Pakistan

Nepra planning to increase power tariff by Rs 2.65 for September

power tariff

National Electric Power Regulatory Authority (Nepra) has been recommended by Central Power Purchasing Agency (CPPA) to increase power tariff by Rs 2.65 per unit for the month of September.

The CPPA said that 13 billion units of electricity were produced in the month of September at a cost of Rs 104 billion.

The per unit cost of power generation for the month were:

  • Diesel – Rs 21.74 per unit
  • Furnace Oil – Rs 19.23 per unit
  • LNG – Rs 14.91 per unit
  • Electricity imported from Iran – Rs 13.11 per unit.

The Nepra has approved the CPPA’s request and will hear it on October 27 where the regulatory authority will decide whether to increase the electricity price or not. Agreeing to the request will mean that the electricity consumers will have to bear a burden of over Rs 20 billion.

Base power tariff to rise by Rs 1.39 per unit

Because of the rising circular debt, the government has decided to raise the per-unit electricity tariff by Rs 1.39, which will take effect on November 1st. 

Federal Minister for Energy Hammad Azhar made the announcement during a press briefing in Islamabad on Friday. Farrukh Habib, the state minister for Information and Broadcasting, stood behind Azhar.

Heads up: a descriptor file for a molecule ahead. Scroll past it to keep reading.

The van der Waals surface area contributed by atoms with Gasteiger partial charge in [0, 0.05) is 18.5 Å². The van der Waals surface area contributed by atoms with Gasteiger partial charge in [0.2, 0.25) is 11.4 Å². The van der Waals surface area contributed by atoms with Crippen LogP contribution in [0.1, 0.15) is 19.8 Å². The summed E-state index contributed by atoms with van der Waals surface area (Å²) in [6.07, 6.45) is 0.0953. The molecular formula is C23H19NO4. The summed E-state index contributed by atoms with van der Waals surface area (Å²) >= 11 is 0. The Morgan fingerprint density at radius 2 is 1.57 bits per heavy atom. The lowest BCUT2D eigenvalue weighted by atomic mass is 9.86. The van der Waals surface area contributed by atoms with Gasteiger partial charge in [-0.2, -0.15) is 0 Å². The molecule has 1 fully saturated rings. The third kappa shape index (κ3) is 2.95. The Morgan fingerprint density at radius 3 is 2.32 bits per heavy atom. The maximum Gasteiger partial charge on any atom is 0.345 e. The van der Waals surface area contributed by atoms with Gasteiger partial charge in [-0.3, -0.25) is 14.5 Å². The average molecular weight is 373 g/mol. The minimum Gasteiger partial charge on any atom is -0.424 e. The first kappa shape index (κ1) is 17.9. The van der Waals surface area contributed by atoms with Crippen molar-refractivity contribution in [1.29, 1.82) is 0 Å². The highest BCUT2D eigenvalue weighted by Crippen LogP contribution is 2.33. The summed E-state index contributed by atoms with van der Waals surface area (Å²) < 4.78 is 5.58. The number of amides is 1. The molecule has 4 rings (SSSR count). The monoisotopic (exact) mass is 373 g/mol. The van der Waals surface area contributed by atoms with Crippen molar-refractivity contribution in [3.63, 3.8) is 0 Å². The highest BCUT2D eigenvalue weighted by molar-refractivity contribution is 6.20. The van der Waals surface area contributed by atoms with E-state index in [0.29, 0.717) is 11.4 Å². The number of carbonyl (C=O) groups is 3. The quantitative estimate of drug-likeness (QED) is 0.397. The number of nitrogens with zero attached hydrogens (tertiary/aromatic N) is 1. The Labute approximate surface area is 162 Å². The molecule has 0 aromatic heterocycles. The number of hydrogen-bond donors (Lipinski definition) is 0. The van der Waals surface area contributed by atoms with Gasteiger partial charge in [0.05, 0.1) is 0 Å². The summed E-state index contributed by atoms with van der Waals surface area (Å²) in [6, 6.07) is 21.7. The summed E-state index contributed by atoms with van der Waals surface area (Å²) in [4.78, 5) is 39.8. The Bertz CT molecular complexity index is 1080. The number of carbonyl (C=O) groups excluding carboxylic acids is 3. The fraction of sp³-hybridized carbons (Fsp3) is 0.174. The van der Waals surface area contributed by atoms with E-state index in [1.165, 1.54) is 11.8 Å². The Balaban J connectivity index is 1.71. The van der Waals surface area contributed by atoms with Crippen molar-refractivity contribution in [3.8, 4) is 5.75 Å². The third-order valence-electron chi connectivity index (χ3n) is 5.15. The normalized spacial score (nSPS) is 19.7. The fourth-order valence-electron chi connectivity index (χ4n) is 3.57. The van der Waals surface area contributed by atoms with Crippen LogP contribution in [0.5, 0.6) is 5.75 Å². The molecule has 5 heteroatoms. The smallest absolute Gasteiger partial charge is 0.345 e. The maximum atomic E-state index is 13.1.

Domestic consumers who use 200 units, according to Hammad Azhar, will be exempt from the new tariff. “The lifeline and household clients who use less than 200 units of electricity will be exempt from this rise in power tariff.” As a result, this hike will not affect the 46 percent of the consumer base,” he explained. 

Read more: Nepra approves subsidy rationalization plan for electricity consumers

He explained the power tariff hike by stating that the circular debt was caused by power plant capacity payments. He stated that by 2030, revolving loans will have increased to Rs 3,000 billion from Rs 2,500 billion.

“However, we will have to suffer the brunt of the expensive electricity,” Azhar added, adding that citizens are bearing the burden of the country’s revolving debts. 

The energy minister stated that imported coal would no longer be used in power plants around the country. He said that the government had closed down the previous power generation companies (GENCOs) and that NEPRA had changed its future plans. 

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